British teen becomes youngest to ski to South Pole
Guinness World Records is looking to verify the trek for its records.
Fri, Dec 09 2011 at 1:41 AM
LONDON — Amelia Hempleman-Adams, a 16-year-old schoolgirl whose father was the first Briton to reach the South Pole solo and unsupported, has become the youngest person to ski to the bottom of the world.
She joined her adventurer dad David Hempleman-Adams on the two-week, 97-mile trek to the South Pole from explorer Ernest Shackleton's Farthest South Point. Shackleton's granddaughter Alexandra Shackleton had met with Hempleman-Adams before the trip and had given the young expeditionist a photograph of her grandfather to take to the Pole.
The nine-strong party completed the journey at 0130 GMT Friday after a final 14-mile push.
"I'm really proud to have actually made it and just really happy," the younger Hempleman-Adams said by satellite phone from the Pole.
"It's really exciting to be able to achieve something like this.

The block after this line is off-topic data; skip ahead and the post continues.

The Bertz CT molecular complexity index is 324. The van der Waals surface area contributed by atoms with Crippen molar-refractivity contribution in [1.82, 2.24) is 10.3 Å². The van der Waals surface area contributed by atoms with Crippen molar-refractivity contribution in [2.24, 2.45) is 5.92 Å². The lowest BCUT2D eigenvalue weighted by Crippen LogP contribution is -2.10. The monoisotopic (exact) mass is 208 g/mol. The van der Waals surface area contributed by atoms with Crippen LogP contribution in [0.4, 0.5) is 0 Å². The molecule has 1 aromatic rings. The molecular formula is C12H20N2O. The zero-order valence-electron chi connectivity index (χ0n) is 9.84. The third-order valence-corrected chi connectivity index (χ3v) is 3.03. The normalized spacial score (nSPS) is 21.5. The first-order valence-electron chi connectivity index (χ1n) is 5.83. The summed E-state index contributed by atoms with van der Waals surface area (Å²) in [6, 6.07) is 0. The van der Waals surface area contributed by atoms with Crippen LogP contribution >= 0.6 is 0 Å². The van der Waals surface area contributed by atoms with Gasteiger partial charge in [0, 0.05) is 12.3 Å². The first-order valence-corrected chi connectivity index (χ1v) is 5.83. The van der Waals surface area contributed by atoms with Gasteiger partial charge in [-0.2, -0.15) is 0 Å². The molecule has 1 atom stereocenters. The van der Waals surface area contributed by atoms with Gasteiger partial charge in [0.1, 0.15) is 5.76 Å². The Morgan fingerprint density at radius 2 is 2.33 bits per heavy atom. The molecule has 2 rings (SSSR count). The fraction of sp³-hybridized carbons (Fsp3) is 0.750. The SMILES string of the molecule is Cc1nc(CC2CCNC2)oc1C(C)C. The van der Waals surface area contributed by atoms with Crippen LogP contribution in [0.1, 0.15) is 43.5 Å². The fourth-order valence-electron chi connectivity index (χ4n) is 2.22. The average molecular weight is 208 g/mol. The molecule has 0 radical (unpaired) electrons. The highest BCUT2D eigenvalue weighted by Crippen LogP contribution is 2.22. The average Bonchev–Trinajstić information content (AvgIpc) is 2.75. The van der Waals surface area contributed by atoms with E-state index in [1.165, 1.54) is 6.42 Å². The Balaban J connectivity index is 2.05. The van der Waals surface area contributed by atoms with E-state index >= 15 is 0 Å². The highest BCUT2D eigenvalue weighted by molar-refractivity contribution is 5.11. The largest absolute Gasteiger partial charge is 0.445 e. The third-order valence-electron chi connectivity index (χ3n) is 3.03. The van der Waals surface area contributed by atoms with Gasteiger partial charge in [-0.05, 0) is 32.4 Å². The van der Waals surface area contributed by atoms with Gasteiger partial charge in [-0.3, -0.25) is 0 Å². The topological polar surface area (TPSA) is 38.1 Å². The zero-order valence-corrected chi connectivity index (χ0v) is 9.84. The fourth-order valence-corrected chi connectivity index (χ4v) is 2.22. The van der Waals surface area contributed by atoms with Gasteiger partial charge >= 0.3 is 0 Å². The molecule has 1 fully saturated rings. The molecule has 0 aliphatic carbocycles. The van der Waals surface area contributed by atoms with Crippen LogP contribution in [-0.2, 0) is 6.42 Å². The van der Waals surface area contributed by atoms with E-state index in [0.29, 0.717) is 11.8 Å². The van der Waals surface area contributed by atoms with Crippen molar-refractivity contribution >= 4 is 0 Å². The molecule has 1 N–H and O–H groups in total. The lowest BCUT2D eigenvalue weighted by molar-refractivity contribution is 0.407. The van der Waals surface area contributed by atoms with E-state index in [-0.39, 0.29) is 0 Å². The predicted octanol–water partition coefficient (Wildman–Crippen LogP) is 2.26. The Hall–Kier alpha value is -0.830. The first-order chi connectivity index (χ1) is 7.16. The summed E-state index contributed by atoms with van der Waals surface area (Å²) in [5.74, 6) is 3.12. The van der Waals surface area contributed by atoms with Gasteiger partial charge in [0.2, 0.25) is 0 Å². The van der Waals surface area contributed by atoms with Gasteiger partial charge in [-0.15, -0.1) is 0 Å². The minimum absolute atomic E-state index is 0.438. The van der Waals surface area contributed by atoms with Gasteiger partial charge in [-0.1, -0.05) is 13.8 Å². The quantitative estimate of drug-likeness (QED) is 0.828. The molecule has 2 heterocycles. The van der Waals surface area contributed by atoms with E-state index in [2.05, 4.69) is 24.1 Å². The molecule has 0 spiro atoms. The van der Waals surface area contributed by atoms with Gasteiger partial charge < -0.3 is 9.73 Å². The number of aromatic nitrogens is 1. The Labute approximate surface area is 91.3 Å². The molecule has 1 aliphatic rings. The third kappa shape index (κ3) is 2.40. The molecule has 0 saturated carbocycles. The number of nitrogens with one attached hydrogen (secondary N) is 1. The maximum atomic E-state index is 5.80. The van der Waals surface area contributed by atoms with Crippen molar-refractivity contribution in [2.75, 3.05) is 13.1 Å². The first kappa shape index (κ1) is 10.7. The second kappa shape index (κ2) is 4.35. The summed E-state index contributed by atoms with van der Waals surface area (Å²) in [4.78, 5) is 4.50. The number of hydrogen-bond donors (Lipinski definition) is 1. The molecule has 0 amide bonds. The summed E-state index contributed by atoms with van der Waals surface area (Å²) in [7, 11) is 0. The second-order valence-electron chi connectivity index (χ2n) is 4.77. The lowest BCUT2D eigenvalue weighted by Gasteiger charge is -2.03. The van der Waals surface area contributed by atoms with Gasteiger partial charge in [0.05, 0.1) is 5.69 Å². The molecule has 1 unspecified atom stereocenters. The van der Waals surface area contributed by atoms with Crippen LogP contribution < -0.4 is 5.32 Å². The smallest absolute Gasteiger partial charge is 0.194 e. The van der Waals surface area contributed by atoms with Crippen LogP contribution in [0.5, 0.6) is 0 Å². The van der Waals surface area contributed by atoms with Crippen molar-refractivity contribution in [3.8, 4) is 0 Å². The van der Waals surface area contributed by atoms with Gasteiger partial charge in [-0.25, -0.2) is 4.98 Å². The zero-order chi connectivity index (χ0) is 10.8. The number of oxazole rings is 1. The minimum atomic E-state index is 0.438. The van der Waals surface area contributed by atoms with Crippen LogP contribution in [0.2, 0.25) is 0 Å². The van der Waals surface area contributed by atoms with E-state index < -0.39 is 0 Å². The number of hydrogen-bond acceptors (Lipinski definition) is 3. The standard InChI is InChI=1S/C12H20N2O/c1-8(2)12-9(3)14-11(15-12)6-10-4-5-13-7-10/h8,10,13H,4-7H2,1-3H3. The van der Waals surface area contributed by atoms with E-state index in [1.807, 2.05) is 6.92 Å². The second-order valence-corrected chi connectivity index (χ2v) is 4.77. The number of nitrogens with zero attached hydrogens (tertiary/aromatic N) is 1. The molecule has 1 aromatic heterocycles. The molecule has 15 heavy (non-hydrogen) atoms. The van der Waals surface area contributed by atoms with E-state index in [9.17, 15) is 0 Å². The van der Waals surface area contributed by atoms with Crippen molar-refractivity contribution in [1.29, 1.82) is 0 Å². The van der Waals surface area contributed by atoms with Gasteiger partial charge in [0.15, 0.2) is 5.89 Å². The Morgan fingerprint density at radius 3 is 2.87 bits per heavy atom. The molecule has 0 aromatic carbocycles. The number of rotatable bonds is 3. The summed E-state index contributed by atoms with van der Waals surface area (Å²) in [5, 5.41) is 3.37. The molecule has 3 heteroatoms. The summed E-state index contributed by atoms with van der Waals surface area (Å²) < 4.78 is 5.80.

"It hasn't quite sunk in yet that we've actually made it because it's been such a tough journey but I'm sure it will in the next few days.
"We arrived here and we all just hugged each other and congratulated each other and it was really nice to finally get here."
The teenage explorer took her homework with her but her father removed some of it from the sledge, saying it would be too heavy.
Appropriately, she did manage to take along her geography work, "but by the time you get into the tent at night it's too late to even think about doing anything", she said.
Hempleman-Adams spent time training for the expedition in a frozen food storage facility in southwest England.
Guinness World Records said the record for the youngest person to trek overland to the South Pole without the use of dogs or motorized vehicles was set by Canadian Sarah Ann McNair-Landry, who was 18 when she reached the Pole on Jan. 11, 2005.
She made the 680-mile kite-assisted trip as part of an unsupported expedition led by her mother.
"At 16, Amelia could be on course to break the current Guinness World Record," a Guinness World Records spokesman said.
"We look forward to hearing from Amelia's party so that we can look into verifying this feat."
Hempleman-Adams said seeing what her father's expeditions were all about had been her aim, rather than rewriting the record books.
"I didn't really do it to go out and get a record. I just wanted the experience, especially with my dad. I'm really proud to finish it," she said.
Copyright 2011 AFP European Edition
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